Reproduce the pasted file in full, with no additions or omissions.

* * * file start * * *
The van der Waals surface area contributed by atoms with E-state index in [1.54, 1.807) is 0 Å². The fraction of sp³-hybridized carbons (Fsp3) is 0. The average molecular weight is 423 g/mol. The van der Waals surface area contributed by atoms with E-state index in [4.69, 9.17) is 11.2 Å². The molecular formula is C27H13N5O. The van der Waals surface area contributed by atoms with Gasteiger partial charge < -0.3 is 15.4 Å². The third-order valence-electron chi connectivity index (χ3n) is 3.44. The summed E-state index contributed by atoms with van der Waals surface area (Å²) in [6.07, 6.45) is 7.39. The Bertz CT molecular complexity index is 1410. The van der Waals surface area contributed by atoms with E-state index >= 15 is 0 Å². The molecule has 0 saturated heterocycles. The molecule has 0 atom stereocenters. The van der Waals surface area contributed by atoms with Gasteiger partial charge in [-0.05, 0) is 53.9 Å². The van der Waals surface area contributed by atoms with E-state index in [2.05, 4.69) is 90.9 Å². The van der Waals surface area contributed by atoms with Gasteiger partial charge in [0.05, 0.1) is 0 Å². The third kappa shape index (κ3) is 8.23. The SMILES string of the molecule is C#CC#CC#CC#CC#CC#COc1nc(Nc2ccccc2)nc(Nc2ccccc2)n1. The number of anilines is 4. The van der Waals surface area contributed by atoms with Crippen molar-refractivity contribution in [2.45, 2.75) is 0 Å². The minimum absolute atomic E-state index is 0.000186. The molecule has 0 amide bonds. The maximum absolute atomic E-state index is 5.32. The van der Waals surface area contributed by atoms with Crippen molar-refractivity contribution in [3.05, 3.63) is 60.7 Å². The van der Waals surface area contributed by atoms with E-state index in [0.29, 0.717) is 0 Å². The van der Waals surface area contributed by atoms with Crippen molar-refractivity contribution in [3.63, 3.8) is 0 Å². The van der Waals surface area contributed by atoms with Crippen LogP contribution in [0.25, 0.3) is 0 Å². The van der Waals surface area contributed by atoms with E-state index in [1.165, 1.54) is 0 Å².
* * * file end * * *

The van der Waals surface area contributed by atoms with E-state index in [1.54, 1.807) is 0 Å². The fraction of sp³-hybridized carbons (Fsp3) is 0. The average molecular weight is 423 g/mol. The van der Waals surface area contributed by atoms with E-state index in [4.69, 9.17) is 11.2 Å². The molecular formula is C27H13N5O. The van der Waals surface area contributed by atoms with Gasteiger partial charge < -0.3 is 15.4 Å². The third-order valence-electron chi connectivity index (χ3n) is 3.44. The summed E-state index contributed by atoms with van der Waals surface area (Å²) in [6.07, 6.45) is 7.39. The Bertz CT molecular complexity index is 1410. The van der Waals surface area contributed by atoms with E-state index >= 15 is 0 Å². The molecule has 0 saturated heterocycles. The molecule has 0 atom stereocenters. The van der Waals surface area contributed by atoms with Gasteiger partial charge in [-0.05, 0) is 53.9 Å². The van der Waals surface area contributed by atoms with E-state index in [2.05, 4.69) is 90.9 Å². The van der Waals surface area contributed by atoms with Gasteiger partial charge in [0.05, 0.1) is 0 Å². The third kappa shape index (κ3) is 8.23. The SMILES string of the molecule is C#CC#CC#CC#CC#CC#COc1nc(Nc2ccccc2)nc(Nc2ccccc2)n1. The number of anilines is 4. The van der Waals surface area contributed by atoms with Crippen molar-refractivity contribution in [2.45, 2.75) is 0 Å². The minimum absolute atomic E-state index is 0.000186. The molecule has 0 amide bonds. The maximum absolute atomic E-state index is 5.32. The van der Waals surface area contributed by atoms with Crippen molar-refractivity contribution in [3.05, 3.63) is 60.7 Å². The van der Waals surface area contributed by atoms with E-state index in [0.29, 0.717) is 0 Å². The van der Waals surface area contributed by atoms with Crippen molar-refractivity contribution in [3.63, 3.8) is 0 Å². The van der Waals surface area contributed by atoms with Crippen LogP contribution in [0.25, 0.3) is 0 Å². The van der Waals surface area contributed by atoms with E-state index in [1.165, 1.54) is 0 Å².